Mike Hodges directs Michael Caine, Ian Hendry and John Osborne in this bleak thriller about an enforcer who travels North back home to investigate his brother’s suspicious death.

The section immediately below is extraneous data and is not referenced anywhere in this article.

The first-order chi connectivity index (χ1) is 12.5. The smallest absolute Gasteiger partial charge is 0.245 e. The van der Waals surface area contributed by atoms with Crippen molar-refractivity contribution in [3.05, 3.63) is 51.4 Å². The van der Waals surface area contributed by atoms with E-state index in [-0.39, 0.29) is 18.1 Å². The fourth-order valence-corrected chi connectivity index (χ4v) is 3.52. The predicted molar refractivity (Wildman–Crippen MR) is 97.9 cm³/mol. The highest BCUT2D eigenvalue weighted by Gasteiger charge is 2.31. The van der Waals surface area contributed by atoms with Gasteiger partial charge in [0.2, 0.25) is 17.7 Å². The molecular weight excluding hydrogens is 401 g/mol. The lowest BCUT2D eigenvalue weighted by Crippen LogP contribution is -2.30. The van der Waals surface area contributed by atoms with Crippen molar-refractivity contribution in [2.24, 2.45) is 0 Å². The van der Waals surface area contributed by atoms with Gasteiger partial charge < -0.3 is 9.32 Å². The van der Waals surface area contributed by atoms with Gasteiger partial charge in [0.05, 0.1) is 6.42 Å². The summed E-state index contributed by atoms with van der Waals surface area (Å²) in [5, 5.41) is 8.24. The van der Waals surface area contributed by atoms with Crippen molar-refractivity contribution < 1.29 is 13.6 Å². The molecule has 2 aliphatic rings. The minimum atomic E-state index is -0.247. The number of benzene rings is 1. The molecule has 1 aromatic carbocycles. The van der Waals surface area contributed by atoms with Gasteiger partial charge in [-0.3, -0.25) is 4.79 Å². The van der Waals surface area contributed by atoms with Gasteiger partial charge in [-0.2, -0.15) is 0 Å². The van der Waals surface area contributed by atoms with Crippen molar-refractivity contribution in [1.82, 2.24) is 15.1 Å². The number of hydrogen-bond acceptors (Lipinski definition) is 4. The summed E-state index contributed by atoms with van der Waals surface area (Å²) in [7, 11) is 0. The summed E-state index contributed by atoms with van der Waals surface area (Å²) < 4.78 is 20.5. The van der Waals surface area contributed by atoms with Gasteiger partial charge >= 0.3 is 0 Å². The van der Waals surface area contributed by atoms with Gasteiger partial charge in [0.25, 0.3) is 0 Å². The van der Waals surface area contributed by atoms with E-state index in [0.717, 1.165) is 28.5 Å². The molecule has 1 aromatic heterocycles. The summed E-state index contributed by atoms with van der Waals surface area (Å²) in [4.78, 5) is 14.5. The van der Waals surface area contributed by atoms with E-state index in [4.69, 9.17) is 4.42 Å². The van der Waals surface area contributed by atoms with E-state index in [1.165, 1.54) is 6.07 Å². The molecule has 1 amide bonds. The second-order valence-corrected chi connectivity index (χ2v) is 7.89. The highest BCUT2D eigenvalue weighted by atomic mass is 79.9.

I’m too close to Get Carter to be in any way reasonably critical of it. Even watching it after a few years off with my wife for her first time (and she’s not a fan of Caine) I just got seduced by its dank beauty and squalid pessimism. It sounds and looks and moves the way a great crime thriller should – like cheap whisky in a lipstick stained cut glass tumbler, catching the winter light before burning the throat. Nasty stuff full of shimmering refractions and sadness. The score by Roy Budd is brilliantly jazzy and mournful. Hodges matches his documentary background for capturing a milieu with the propulsive urgency of a born action director. All the cast land devestating blows as the how and the why tragically unfolds but Caine towers over all as the brute force bastard who keeps pulling at strings no one wants to see undone, not even him. He is just tremendous here and gets to actually do a bit of that acting he’s not half bad at given the chance. Perfection.